The First Day of School

Like so many teachers, I nervously plan, re-plan, and then overplan the first few days of school.  I want my students to feel like this is their class, not my class.  This helps create a positive learning environment that is based on mutual respect and trust.  However, for most of my teaching career I’ve started the first day of school with the course syllabus.  When I left student teaching and landed my first high school teaching job I was told, “Don’t smile until November,” and “Set the rules on the first day so that there is no question as to who is in charge.”  Admittedly, I thought that I could do that.  I could easily tackle the rules part but the whole not smiling axiom just didn’t work for me.  A smile communicates warmth and I certainly didn’t want to create a classroom where students felt that I was cold and uninterested in them as individuals.  So I smiled and then went through the rules.  And I’ve continued to do just that for sixteen years of my teaching career.  Until this week…

On Wednesday, I’m changing it up.  Instead, we’re going to do some relationship building.  If our classroom is going to be focused on teaching and learning, then we’re going to have to build a classroom community based on trust and respect.  So instead of going through the rules immediately,  we’re going to focus less on the “how “ of this class and more on the “who” is in this class.  My high school students are going to be diagnosing their learning styles and committing to habits that support those styles.  The juniors in U.S. HIstory will be creating infographs that demonstrate key events in their lives and word clouds that depict who they are and the things they hold dear.  My goal is that together we will work to create products that depict who we are so that we can create the foundation to our classroom relationship.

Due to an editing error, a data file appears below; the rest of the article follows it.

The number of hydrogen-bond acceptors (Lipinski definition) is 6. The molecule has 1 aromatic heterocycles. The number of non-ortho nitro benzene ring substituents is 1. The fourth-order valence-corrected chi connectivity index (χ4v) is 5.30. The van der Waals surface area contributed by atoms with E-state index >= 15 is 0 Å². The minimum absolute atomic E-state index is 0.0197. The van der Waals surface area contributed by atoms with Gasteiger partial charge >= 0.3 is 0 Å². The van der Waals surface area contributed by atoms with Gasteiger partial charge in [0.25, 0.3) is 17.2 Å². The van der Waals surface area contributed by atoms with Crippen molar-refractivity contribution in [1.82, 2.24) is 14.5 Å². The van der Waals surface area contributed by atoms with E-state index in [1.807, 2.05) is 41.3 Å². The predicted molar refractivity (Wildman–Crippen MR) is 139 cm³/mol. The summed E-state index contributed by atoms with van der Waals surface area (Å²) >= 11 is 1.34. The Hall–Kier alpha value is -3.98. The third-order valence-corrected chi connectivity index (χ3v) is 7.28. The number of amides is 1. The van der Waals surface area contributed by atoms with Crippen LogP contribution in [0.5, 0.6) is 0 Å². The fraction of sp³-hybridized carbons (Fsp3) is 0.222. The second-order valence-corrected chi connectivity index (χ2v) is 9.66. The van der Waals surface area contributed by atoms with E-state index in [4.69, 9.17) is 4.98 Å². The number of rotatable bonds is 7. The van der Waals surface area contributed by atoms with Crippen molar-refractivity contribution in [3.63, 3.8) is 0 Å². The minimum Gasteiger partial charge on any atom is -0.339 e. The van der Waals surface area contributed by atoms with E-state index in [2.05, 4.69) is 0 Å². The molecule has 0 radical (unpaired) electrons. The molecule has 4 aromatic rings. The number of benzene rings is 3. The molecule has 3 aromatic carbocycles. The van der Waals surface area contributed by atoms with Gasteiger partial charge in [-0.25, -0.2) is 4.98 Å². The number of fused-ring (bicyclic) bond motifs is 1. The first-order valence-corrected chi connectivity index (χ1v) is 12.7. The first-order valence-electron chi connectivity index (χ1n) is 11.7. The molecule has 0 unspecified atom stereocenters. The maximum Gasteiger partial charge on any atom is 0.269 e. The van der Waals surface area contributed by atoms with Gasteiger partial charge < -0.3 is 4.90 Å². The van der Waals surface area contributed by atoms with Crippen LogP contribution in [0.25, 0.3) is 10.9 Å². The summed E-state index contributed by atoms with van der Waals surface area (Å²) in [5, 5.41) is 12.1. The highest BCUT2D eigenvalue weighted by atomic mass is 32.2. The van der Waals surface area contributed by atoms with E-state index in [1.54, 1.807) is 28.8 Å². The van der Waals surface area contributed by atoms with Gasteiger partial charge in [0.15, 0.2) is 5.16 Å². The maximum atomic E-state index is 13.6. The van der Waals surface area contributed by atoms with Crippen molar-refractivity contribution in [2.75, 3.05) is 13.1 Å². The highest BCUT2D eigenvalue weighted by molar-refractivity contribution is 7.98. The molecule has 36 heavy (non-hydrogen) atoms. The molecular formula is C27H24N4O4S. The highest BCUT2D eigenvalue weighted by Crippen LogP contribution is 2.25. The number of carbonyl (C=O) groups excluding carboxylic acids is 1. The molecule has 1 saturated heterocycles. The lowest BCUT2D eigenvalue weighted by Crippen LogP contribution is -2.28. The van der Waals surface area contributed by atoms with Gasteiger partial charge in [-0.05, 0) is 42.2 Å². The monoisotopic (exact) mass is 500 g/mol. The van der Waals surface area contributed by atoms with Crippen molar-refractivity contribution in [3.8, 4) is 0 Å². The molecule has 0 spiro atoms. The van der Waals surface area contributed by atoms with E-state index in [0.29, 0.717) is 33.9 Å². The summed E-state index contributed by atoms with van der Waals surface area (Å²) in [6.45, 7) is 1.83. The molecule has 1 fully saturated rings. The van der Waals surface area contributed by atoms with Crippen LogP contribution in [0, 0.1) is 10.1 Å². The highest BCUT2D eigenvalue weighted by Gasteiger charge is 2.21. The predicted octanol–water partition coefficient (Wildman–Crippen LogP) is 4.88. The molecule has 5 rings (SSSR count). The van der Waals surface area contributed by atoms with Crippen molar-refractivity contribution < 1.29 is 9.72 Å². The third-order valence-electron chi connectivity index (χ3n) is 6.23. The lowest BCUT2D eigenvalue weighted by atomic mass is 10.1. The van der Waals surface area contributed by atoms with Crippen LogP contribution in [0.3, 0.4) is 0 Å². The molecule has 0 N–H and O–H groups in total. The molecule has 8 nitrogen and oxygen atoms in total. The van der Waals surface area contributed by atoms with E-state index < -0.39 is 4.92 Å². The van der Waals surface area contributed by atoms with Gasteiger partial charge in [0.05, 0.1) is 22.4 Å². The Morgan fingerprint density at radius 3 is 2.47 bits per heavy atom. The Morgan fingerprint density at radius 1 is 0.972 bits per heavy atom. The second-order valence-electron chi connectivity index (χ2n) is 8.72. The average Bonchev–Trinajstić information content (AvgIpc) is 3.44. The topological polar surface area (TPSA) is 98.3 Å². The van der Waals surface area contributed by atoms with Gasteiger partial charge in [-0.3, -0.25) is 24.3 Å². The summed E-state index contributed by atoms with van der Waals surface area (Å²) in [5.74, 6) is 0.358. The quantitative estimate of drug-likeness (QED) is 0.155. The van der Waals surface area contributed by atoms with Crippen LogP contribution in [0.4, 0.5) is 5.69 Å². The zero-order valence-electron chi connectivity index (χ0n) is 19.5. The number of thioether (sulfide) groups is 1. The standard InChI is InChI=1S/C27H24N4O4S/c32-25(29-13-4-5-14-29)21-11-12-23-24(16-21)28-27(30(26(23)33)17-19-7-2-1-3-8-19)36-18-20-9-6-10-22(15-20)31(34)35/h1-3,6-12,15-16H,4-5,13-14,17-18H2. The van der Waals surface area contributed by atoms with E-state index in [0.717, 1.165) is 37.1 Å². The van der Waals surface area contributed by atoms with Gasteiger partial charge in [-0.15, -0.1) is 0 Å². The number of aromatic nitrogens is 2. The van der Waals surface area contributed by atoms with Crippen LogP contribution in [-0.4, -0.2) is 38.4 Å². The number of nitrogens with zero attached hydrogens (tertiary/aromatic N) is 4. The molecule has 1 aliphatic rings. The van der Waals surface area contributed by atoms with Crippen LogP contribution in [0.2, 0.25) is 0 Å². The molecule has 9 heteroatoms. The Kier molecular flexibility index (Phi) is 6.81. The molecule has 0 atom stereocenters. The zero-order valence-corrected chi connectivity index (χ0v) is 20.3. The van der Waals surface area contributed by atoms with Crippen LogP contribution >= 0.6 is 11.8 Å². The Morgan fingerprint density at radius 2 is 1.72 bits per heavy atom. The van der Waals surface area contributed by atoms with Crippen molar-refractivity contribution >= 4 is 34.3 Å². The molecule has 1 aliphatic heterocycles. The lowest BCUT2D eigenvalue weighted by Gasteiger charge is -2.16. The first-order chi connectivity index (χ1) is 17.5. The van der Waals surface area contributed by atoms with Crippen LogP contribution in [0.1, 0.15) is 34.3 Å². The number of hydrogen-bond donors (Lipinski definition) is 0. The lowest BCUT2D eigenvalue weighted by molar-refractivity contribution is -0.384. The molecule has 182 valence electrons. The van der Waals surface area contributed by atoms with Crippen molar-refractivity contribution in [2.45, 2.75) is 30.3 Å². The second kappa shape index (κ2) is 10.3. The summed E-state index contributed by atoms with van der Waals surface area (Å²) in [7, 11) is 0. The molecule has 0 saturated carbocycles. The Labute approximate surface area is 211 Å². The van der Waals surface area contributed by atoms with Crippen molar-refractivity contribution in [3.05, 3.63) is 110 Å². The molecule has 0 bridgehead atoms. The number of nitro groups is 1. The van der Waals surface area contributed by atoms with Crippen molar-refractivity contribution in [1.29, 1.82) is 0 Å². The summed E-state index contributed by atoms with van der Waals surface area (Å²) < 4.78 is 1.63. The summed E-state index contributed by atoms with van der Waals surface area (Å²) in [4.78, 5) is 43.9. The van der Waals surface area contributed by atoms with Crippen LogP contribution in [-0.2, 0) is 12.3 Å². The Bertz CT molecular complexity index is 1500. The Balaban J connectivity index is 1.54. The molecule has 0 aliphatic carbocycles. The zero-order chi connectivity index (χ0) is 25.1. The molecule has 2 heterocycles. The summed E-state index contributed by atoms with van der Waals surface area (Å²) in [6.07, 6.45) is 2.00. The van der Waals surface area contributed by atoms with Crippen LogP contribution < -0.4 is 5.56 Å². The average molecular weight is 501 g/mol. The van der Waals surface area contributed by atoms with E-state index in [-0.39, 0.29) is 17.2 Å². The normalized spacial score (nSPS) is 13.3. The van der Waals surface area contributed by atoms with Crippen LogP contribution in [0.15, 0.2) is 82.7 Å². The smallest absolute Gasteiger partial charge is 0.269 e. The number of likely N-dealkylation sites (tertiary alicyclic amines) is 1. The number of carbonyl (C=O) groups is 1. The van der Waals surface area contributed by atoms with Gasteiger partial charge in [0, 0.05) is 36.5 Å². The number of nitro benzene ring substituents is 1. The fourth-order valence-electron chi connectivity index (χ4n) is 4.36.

If ever you’re in a job interview and you’re asked, “What is your greatest strength?” and you don’t answer, “My connection with students,” then it is entirely likely that you will not get the job.  I’ve sat on many interview committees over the years and admittedly, if I don’t hear that sometime during the interview, I’m not likely to recommend a candidate to be hired.  It’s not that I have a script that I want a prospective teacher to follow or that I am willing to overlook other issues with an interview once I hear that magic phrase, but ultimately, I believe that our connection with students is what allows teachers to access and activate student learning.  Teachers who focus on relationship building first, content, second will inherently find more success in helping that content stick.

 

pencils

5 thoughts on “The First Day of School

  1. Janet Kragen

    Like you, I’m finding the rule setting taking less of my time and the community-building taking more of it. Funny, they still seem to follow the rules. Maybe because they feel like they are part of the community.

  2. Hope Teague

    Yes! At the heart of it is who are we in this learning community–THEN how do we treat people in this space (rules and routines).

    Thanks for the reminder!

  3. Mark Gardner

    The relationships are so important! They’re the bridge…if we want learning to cross from us to the student, that bridge is the only way to make it happen.

    It’s nice being an ELA teacher, since we can use writing and creative media to build those bridges… I imagine it must be different (harder?) in a math or science class where the content has different demands.

  4. Evelyn Cook

    I’ve been working really hard this year of building a true learning community in my classroom of middle schooler’s. I’ve devoted a lot of time for collaborative conversations, team building and learning about having a growth mindset. The atmosphere in my classroom has been so wonderful and I’m loving it. One struggle has been the fact that all the other teachers have been moving on to content already. I’m falling further and further behind. I have support from my admin but it leaves me feeling a little anxious.

  5. Shari Conditt

    Evelyn, it is challenging- no doubt. But just over the past few weeks (we start week 4 on Monday) I haven’t had to discipline whatsoever. My students have been focused, effective, and highly engaged. Pace/time is a challenge we all face but I firmly believe my students are immersed in the learning and as a result are becoming their own agents for growth.

Comments are closed.